The last Friday in November, known as ”Black Friday,” marks the start of the Thanksgiving weekend in the U.S. as well as a massive, increasingly global online shopping extravaganza. It’s also a potential prime feeding ground for cyber-scammers and phishing attacks. But, how worried should online shoppers really be about the risks they face when browsing and sharing information online, especially while out and about or shopping from their work computer?
Want to protect yourself? Then follow these simple tips, every day from Sophos Naked Security:
Tip 1: Whatever you decide to do to improve your cybersecurity on Black Friday or on Cyber Monday, *keep on doing it on Tuesday, Wednesday, Thursday Friday*. That’s really important.
If it takes Black Friday to make you lift your cybersecurity game, keep it lifted forever.
Tip 2: Get and use a password manager if you’re not using one already.
That’s one of those tools that has a master password – yes, you have to pick a good one, and you have to be cautious with it – but the big deal with a password manager, in a situation like Black Friday when you might be clicking links that take you to fake sites, is this.
As well as picking a different password for every site, which makes it harder for the crooks; as well as picking a complicated, random, long password for every site because the computer can remember a number this long [STRETCHES ARMS WIDE] as easily as you can remember your cat’s name… the hidden coolness of a password manager is that, if you go to a fake site, the password manager won’t put your password in *because it’s never heard of that site before*.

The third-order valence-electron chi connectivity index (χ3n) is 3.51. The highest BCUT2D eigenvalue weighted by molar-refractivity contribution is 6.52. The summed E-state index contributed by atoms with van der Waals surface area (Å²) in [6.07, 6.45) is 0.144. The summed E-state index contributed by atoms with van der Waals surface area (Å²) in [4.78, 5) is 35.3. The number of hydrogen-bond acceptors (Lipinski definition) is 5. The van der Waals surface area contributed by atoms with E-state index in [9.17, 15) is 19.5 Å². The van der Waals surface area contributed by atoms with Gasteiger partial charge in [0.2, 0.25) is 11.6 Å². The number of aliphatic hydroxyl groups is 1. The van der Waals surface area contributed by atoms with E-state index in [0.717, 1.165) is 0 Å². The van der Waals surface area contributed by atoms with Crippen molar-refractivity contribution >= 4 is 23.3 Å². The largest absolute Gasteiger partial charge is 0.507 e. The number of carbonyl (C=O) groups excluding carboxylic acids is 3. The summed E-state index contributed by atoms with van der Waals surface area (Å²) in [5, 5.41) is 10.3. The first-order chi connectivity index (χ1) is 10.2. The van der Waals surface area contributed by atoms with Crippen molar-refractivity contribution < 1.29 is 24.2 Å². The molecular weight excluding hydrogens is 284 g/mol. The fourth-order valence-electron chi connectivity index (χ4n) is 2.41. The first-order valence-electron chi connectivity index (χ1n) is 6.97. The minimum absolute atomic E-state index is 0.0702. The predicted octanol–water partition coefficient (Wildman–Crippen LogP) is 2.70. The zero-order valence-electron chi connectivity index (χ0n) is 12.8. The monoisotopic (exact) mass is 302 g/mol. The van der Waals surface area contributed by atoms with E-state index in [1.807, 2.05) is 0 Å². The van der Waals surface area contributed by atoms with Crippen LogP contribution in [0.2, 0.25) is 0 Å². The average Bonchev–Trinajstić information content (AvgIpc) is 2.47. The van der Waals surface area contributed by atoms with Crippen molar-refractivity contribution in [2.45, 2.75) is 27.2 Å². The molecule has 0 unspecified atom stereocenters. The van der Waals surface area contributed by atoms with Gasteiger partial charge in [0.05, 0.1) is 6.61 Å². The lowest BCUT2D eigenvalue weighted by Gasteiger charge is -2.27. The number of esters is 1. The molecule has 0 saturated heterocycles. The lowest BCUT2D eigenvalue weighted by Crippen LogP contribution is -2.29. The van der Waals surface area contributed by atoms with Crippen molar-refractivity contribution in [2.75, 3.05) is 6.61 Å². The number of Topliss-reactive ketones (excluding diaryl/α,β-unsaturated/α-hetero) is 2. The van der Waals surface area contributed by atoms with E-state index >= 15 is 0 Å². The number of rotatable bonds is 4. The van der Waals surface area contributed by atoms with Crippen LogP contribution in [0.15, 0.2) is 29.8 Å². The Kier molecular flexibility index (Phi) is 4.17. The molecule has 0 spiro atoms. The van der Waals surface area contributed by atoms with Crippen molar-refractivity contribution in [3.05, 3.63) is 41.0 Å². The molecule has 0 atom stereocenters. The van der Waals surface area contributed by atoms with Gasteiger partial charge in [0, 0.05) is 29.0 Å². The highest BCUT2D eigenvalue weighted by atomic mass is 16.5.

So it’s a great way of protecting yourself from phishing, as well as making sure that you don’t take risks with passwords.
And as a side tip, if you have a service that lets you have 2FA (two-factor authentication), where you get a code that’s texted to your phone or you have an app on your phone that generates a second code which is different every time, then use that as well. Because with 2FA, if the crooks do get your password, they also need that code, and the code changes every time.
Tip 3: Consider getting a prepaid credit card to use with those sites. Prepaid credit cards have a fixed amount of money on them, and when the money’s gone, that’s that. So you are greatly limiting your exposure if the crooks do get hold of that number.
Tip 4: Measure twice; cut once. It’s possible that you could get hit by a scam, on Black Friday, Cyber Monday or any day of the year, that is so well crafted by the crooks that anybody would fall for it.
But in very many cases, on scam sites, phishing sites, bogus sites… there is often at least one giveaway.
Not all crooks mess up their their HTTPS certificate; not all crooks use a dodgy looking domain name; not all crooks make spelling mistakes; not all crooks make a mistake with the currency sign… but if they do make a mistake, *make sure you don’t miss the tips that are obviously there*.